Berlin in Focus: Cultural Transformations in Germany

Berlin in Focus: Cultural Transformations in Germany

Berlin in Focus: Cultural Transformations in Germany

Berlin in Focus: Cultural Transformations in Germany

Synopsis

This collection of essays breaks new ground in looking at Berlin after the fall of the Wall as the city struggles to re-establish itself as the cultural and political capital of Germany. The essays offer insightful readings of the metropolis, its people and institutions, as a paradigm for modern Germany. They focus on important cultural developments and changes as they occurred especially, but not exclusively, in Berlin. Issues explored include women's role in the restructuring of higher education in Berlin, the impact of State Security at Humboldt University, problems of a growing immigrant population, and the innovative counter-culture ventures in the Prenzlauer Berg district. Other chapters address major cinematic responses to the city by reknowned filmmakers Wim Wenders, Walter Ruttman, and Helke Sander; and the representation of Berlin and the Berlin Wall in modern fiction. This volume makes an important contribution to the discourse on German identity.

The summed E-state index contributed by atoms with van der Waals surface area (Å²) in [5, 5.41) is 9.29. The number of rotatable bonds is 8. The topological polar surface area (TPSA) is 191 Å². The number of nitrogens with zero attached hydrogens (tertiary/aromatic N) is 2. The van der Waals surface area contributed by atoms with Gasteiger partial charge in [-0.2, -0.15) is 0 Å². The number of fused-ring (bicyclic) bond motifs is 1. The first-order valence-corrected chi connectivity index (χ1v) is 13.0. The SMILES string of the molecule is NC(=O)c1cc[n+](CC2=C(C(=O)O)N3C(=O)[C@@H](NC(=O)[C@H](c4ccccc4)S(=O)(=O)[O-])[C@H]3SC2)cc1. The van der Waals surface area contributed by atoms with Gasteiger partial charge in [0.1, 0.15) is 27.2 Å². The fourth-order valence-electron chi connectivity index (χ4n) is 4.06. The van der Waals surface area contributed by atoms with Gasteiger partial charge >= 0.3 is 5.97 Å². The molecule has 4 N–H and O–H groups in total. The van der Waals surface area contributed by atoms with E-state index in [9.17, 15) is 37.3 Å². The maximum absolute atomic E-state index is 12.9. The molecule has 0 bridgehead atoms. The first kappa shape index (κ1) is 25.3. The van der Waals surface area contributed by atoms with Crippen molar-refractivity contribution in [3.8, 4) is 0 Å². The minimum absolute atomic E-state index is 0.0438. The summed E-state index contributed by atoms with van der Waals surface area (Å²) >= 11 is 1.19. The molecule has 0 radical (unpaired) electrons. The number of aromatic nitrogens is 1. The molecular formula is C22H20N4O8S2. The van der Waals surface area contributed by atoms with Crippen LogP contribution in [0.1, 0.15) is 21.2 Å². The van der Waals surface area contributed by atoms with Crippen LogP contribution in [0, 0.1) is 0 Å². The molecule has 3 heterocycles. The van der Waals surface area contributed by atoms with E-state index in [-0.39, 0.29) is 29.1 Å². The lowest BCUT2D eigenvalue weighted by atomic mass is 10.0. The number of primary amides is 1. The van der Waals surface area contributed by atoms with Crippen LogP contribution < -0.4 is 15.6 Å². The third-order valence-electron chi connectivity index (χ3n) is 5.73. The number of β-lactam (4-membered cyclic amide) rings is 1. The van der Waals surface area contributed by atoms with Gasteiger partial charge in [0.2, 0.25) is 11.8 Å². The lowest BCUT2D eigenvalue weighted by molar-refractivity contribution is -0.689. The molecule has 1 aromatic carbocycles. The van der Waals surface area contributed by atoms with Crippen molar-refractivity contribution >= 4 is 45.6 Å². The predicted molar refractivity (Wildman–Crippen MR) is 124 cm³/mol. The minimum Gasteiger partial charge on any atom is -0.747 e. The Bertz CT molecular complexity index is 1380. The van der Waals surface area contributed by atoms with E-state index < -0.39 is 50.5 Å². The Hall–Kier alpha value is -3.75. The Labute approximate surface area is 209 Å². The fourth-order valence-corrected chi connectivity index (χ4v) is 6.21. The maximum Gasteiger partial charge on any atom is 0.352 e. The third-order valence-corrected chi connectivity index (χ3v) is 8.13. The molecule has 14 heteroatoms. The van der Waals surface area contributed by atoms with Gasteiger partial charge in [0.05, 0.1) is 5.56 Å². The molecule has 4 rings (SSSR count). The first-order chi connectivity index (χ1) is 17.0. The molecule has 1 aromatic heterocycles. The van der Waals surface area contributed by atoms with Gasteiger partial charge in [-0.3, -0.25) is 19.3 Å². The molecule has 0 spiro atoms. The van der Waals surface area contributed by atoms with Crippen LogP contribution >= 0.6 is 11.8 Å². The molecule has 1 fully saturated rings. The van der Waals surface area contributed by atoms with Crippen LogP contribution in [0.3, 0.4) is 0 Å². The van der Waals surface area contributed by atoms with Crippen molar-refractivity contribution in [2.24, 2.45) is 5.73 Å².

Excerpt

This volume will, I hope, shed some light as to why the city of Berlin has held such a fascination and crucial position in recent German developments. the articles assembled here focus on important cultural developments and changes in Germany as they occurred, particularly in Berlin during the last decade. the introductory chapter provides a brief factual survey of recent major events and reflects on areas of conflict in the cultural and social sphere of the newly reunited city. Subsequent chapters address problems of coming to terms with life in Germany and in the formerly divided Berlin, and with the changes brought about by unification. They examine women's participation in the restructuring of higher education in Berlin, the impact of State Security at Humboldt University, problems relating to Berlin's (and Germany's) growing immigrant population, and the innovative counterculture ventures in the Prenzlauer Berg district of Berlin. Two chapters, on renowned filmmakers Wim Wenders and Helke Sander, address major cinematic responses to the metropolis. Two final chapters discuss literary reactions to, and representations of, the divided and now united city: perceptions of the "wall"--its physical disappearance and new presence in "people's heads"--and reflections of prominent women authors on the past, as well as coming to terms with present-day Berlin as a locus of terror. a new understanding of the fascinating and feared Berlin, once again the capital of Germany, evolves from these essays, and a variety of views on German culture and society emerges.

While the various chapters bring out some of the complex issues of Berlin and Germany--problems of recent unification and the heritage of the . . .

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